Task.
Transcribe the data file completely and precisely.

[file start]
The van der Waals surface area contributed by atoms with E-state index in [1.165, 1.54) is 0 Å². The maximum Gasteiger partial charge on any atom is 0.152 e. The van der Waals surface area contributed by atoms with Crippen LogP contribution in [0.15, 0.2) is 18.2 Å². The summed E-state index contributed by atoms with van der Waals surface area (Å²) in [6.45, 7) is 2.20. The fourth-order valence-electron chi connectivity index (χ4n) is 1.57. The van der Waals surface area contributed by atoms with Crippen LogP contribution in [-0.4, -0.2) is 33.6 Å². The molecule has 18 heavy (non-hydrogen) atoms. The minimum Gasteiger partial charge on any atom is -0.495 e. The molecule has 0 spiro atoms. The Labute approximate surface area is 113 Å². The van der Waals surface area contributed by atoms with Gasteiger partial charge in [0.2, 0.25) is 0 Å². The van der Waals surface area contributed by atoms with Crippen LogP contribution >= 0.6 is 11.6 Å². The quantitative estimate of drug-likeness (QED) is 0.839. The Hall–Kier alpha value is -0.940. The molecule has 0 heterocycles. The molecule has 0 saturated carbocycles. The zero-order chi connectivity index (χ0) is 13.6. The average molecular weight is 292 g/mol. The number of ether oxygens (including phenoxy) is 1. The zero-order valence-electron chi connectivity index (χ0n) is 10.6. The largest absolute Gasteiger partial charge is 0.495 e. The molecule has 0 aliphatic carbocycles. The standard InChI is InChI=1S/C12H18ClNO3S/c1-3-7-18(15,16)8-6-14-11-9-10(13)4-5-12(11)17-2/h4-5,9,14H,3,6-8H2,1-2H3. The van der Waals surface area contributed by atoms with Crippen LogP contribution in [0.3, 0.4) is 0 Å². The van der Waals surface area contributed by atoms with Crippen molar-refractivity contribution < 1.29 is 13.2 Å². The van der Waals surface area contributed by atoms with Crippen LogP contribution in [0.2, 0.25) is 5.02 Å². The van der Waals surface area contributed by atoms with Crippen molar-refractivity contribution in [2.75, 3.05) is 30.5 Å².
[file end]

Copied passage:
The van der Waals surface area contributed by atoms with E-state index in [1.165, 1.54) is 0 Å². The maximum Gasteiger partial charge on any atom is 0.152 e. The van der Waals surface area contributed by atoms with Crippen LogP contribution in [0.15, 0.2) is 18.2 Å². The summed E-state index contributed by atoms with van der Waals surface area (Å²) in [6.45, 7) is 2.20. The fourth-order valence-electron chi connectivity index (χ4n) is 1.57. The van der Waals surface area contributed by atoms with Crippen LogP contribution in [-0.4, -0.2) is 33.6 Å². The molecule has 18 heavy (non-hydrogen) atoms. The minimum Gasteiger partial charge on any atom is -0.495 e. The molecule has 0 spiro atoms. The Labute approximate surface area is 113 Å². The van der Waals surface area contributed by atoms with Gasteiger partial charge in [0.2, 0.25) is 0 Å². The van der Waals surface area contributed by atoms with Crippen LogP contribution >= 0.6 is 11.6 Å². The quantitative estimate of drug-likeness (QED) is 0.839. The Hall–Kier alpha value is -0.940. The molecule has 0 heterocycles. The molecule has 0 saturated carbocycles. The zero-order chi connectivity index (χ0) is 13.6. The average molecular weight is 292 g/mol. The number of ether oxygens (including phenoxy) is 1. The zero-order valence-electron chi connectivity index (χ0n) is 10.6. The largest absolute Gasteiger partial charge is 0.495 e. The molecule has 0 aliphatic carbocycles. The standard InChI is InChI=1S/C12H18ClNO3S/c1-3-7-18(15,16)8-6-14-11-9-10(13)4-5-12(11)17-2/h4-5,9,14H,3,6-8H2,1-2H3. The van der Waals surface area contributed by atoms with Crippen LogP contribution in [0.3, 0.4) is 0 Å². The van der Waals surface area contributed by atoms with Crippen molar-refractivity contribution < 1.29 is 13.2 Å². The van der Waals surface area contributed by atoms with Crippen LogP contribution in [0.2, 0.25) is 5.02 Å². The van der Waals surface area contributed by atoms with Crippen molar-refractivity contribution in [2.75, 3.05) is 30.5 Å².